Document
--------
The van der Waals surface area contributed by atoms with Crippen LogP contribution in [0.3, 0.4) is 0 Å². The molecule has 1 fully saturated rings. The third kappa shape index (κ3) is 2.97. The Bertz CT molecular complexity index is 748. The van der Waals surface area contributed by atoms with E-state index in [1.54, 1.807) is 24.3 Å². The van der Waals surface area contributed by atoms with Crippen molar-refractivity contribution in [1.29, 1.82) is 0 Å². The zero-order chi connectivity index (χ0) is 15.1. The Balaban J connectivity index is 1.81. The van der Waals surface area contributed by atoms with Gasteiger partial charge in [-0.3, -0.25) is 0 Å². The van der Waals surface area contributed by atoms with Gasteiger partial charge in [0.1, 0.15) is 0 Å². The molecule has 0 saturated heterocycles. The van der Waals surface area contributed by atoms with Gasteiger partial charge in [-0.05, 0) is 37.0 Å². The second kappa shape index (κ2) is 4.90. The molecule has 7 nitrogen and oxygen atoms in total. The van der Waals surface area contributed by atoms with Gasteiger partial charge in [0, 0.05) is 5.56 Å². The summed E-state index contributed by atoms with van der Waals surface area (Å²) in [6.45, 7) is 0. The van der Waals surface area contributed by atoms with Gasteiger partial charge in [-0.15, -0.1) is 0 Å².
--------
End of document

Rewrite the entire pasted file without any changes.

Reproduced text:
The van der Waals surface area contributed by atoms with Crippen LogP contribution in [0.3, 0.4) is 0 Å². The molecule has 1 fully saturated rings. The third kappa shape index (κ3) is 2.97. The Bertz CT molecular complexity index is 748. The van der Waals surface area contributed by atoms with E-state index in [1.54, 1.807) is 24.3 Å². The van der Waals surface area contributed by atoms with Crippen molar-refractivity contribution in [1.29, 1.82) is 0 Å². The zero-order chi connectivity index (χ0) is 15.1. The Balaban J connectivity index is 1.81. The van der Waals surface area contributed by atoms with Gasteiger partial charge in [-0.3, -0.25) is 0 Å². The van der Waals surface area contributed by atoms with Gasteiger partial charge in [0.1, 0.15) is 0 Å². The molecule has 0 saturated heterocycles. The van der Waals surface area contributed by atoms with Gasteiger partial charge in [-0.05, 0) is 37.0 Å². The second kappa shape index (κ2) is 4.90. The molecule has 7 nitrogen and oxygen atoms in total. The van der Waals surface area contributed by atoms with Gasteiger partial charge in [0, 0.05) is 5.56 Å². The summed E-state index contributed by atoms with van der Waals surface area (Å²) in [6.45, 7) is 0. The van der Waals surface area contributed by atoms with Gasteiger partial charge in [-0.15, -0.1) is 0 Å².